Acer pseudoplatanus, the Sycamore in modern English parlance

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Monday, October 17, 2016

Me n my blog

While I was on my recent travels, one of the cloudy ideas that kept coming back to me was that I would try to put in order some of the ideas that lie behind the rather large body of posts (some 700) that I've amassed over the last eleven years.

It was my intention, early on, that the blog would have no unifying topic. But in effect it does keep being, with only minor exceptions, about the same topics. Reductively speaking, it's a flowers and poetry blog. And the point is --- what?

We can begin, tediously enough, with relativism. From my distant academic grounding in literature (especially medieval literature), I wanted to stretch myself to look at all sorts of literature, from all ages and places. I wanted to look outside the canon as well as within it. My old-fashioned question was, is it meaningful to designate some writing as good and some as bad? I thought not. I thought everything deserved attention. I considered it as a reverence that we ought, ideally, to feel and express for all human artefacts.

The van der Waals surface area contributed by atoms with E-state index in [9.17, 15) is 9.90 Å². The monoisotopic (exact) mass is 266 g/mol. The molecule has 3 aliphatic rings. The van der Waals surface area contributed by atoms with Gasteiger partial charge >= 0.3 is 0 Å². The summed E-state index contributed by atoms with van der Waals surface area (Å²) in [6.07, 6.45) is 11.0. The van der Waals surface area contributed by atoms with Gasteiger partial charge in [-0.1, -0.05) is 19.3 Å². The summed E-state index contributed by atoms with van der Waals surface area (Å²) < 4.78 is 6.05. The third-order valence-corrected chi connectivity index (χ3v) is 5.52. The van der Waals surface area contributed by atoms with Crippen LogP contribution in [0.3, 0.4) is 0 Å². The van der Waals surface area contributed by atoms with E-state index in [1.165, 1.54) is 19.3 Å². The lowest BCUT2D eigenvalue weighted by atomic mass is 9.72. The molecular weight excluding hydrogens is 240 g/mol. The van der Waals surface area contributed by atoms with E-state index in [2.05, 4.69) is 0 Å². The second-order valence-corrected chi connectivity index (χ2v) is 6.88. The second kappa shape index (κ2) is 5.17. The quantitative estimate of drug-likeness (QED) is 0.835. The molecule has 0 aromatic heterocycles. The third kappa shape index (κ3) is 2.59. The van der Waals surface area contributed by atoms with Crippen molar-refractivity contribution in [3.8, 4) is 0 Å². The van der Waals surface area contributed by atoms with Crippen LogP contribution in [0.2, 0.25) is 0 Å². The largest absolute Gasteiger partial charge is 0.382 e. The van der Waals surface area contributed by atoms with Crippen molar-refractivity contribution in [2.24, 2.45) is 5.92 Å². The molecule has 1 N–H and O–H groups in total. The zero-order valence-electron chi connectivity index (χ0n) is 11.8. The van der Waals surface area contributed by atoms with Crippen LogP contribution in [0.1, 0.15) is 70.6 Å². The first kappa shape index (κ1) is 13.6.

I've made my peace with the canon now, to a large degree. I see that selection is an inevitable social process. We need to be able to converse about the same things, or our conversations will be very limited indeed. Yet it's salutary to see that greatness has its arbitrary side. I often think of Malvolio: "some are born great, some achieve greatness, and some have greatness thrust upon them". The great authors that I love to write about have become great, not only because of the personal genius that I try to reverence, but also by being read and written about. Greatness, that is to say, is a social construction.